Two Greek Words Translated "Partakers;" "Putting Away" the Form of Words; Withdrawing and Putting Out of Fellowship

 •  2 min. read  •  grade level: 9
As to your question, it was up in—at the Tuesday laborers' meeting, and there was a unanimous feeling in it as to the substance of the matter. Technically perhaps you cannot put a person out who has withdrawn, but this is a mere question of the form of words: he ought to be out by the judgment of the assembly as well as by his own act. In the case they had excommunicated him after his withdrawal. I might have said, Such a person having withdrawn under a charge of sin (where investigation was refused by him and the guilt was not proved) is out of communion till the matter be cleared up before God. If, as in this case, guardedness was not needed, as the guilt was proved, it needed but to say, Such an one having withdrawn when guilty of sin clearly proved, is out of communion, and can only be restored on fresh repentance.
It is absolutely necessary in such a case that the judgment of the assembly should be clearly pronounced, otherwise the assembly has not judged known sin to the Lord's dishonor. Nor is that all; the person might march in without the assembly's having any right to refuse him, as he marched out. The form of words is not to me material. What is essential to me is that he should be out by the judgment of the assembly as well as by his own act. Or the assembly is passing over sin known in its bosom. I have known many cases where a person being charged with sin has declined coming any more, but it is always dealt with. Even if they deliberately withdrew to join other churches, it has been noticed after visiting, etc., so that it was known to be deliberate. There was a time in-of a kind of revival-working when people did not come for a long while, and it was unnoticed, but it was felt (and it was only through neglect and not being noticed in the immense number)—but it was felt that this could not be. They had never formally withdrawn.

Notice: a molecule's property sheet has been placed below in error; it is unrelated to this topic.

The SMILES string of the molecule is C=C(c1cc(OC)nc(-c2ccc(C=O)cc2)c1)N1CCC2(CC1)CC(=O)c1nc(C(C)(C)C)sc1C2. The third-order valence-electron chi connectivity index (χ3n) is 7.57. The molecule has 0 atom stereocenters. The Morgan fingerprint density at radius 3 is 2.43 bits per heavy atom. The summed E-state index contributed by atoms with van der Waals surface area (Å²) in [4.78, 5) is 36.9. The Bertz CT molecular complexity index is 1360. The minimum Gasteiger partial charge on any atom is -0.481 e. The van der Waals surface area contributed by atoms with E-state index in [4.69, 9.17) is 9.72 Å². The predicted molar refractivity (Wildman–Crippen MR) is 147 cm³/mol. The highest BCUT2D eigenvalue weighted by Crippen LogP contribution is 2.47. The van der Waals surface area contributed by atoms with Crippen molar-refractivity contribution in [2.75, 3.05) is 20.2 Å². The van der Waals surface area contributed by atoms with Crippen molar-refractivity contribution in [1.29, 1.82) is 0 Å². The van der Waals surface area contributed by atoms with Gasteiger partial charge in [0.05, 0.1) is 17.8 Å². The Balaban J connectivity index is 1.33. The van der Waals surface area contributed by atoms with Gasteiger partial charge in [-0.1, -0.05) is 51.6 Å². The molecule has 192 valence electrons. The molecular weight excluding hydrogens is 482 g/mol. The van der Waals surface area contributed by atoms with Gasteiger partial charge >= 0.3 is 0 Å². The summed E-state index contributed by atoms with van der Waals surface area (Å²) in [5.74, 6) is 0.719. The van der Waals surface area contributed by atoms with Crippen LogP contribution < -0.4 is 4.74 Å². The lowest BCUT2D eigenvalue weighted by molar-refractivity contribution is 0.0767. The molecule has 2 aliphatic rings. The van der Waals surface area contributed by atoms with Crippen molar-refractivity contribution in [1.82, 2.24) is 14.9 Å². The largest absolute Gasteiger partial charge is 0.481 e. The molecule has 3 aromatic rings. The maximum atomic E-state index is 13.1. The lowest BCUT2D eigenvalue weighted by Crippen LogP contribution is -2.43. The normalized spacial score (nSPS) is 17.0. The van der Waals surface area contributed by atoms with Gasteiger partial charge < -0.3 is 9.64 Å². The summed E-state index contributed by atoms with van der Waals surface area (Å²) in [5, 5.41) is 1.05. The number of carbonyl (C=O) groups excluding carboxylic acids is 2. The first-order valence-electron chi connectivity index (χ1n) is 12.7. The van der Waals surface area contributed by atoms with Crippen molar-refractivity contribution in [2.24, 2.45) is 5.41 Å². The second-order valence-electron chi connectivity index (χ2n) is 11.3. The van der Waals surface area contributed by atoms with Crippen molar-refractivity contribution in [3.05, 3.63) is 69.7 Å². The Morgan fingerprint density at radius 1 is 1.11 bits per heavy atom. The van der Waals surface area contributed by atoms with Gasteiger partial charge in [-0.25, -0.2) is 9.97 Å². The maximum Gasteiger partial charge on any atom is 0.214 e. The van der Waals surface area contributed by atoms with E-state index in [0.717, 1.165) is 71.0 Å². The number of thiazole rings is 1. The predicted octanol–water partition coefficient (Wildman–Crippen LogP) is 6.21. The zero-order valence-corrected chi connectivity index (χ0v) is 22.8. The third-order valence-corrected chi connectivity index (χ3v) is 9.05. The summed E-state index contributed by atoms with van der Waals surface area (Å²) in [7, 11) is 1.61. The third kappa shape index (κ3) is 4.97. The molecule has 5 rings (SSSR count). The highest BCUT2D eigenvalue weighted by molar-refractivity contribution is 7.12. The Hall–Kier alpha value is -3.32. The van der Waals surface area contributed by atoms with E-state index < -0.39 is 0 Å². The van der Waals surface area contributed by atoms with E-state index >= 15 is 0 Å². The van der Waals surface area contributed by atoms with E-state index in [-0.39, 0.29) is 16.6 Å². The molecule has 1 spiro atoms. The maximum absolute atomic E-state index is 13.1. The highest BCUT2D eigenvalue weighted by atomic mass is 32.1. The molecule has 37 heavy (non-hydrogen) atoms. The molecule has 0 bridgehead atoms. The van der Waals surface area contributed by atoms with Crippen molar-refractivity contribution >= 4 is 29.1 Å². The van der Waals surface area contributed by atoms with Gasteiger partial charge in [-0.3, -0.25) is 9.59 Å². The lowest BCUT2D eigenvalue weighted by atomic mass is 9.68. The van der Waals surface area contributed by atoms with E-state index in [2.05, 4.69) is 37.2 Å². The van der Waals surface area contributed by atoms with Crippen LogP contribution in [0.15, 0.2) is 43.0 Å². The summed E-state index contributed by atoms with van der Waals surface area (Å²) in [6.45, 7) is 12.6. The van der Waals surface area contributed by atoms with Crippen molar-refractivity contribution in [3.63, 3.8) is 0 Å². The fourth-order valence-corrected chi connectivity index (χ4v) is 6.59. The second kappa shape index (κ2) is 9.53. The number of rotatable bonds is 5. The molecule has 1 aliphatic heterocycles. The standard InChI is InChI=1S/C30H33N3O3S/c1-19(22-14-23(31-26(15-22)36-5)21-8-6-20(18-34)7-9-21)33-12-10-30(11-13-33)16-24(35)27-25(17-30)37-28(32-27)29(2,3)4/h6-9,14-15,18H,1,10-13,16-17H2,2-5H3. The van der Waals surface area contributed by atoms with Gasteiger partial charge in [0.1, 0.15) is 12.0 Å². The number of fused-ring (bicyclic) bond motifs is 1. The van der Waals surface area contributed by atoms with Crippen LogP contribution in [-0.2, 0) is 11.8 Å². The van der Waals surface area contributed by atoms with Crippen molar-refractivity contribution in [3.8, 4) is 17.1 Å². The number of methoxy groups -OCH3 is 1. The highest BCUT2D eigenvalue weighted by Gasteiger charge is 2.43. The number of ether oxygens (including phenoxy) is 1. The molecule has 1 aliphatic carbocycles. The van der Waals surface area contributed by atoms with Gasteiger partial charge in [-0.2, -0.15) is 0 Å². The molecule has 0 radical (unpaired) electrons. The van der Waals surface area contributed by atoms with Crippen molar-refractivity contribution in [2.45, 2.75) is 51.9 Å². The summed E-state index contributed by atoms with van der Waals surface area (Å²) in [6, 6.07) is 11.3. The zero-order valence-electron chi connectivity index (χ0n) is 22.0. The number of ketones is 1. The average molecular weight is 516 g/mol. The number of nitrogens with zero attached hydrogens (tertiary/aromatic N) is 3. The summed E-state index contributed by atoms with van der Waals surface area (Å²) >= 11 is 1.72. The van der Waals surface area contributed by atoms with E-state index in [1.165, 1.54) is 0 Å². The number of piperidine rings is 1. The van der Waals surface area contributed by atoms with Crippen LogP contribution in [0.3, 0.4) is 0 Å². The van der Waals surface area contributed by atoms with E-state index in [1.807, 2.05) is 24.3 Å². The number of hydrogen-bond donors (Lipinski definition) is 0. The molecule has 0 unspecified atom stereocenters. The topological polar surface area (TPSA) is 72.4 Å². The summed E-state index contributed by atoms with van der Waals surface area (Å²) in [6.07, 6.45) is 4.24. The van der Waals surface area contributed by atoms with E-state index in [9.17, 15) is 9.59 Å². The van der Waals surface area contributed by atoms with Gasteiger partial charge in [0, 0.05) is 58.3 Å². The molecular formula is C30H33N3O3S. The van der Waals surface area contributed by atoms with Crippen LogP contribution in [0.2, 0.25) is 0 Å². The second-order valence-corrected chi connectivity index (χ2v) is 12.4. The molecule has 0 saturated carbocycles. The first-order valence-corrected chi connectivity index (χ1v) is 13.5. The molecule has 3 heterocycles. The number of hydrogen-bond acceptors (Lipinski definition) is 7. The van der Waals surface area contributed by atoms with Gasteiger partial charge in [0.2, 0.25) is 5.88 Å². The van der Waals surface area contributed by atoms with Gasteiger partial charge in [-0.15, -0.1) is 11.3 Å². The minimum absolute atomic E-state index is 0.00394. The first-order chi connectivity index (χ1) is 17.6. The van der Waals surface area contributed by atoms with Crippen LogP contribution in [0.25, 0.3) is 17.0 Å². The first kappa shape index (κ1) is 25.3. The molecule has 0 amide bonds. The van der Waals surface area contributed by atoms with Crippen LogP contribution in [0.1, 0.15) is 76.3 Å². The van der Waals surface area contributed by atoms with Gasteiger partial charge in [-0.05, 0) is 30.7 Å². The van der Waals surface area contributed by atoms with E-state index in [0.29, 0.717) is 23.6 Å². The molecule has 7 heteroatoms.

In this case it was worse, because he withdrew on purpose to hide it, though in vain. Only he had taken counsel of others, so that modifies his act—but why did he do so? I do not see the wrong of this in the first instance, save that in these cases they are bound to see after the person, know why, and if it is deliberate, and even then give it out. Otherwise he might sin and run riot, and come back, having never been put out—why should he not? Had this been done, it would only have remained to say that it was alas! discovered it was by occasion of positive sin, which confirmed the judgment that he was outside....
Auburn, Maine,
September 7th, 1874.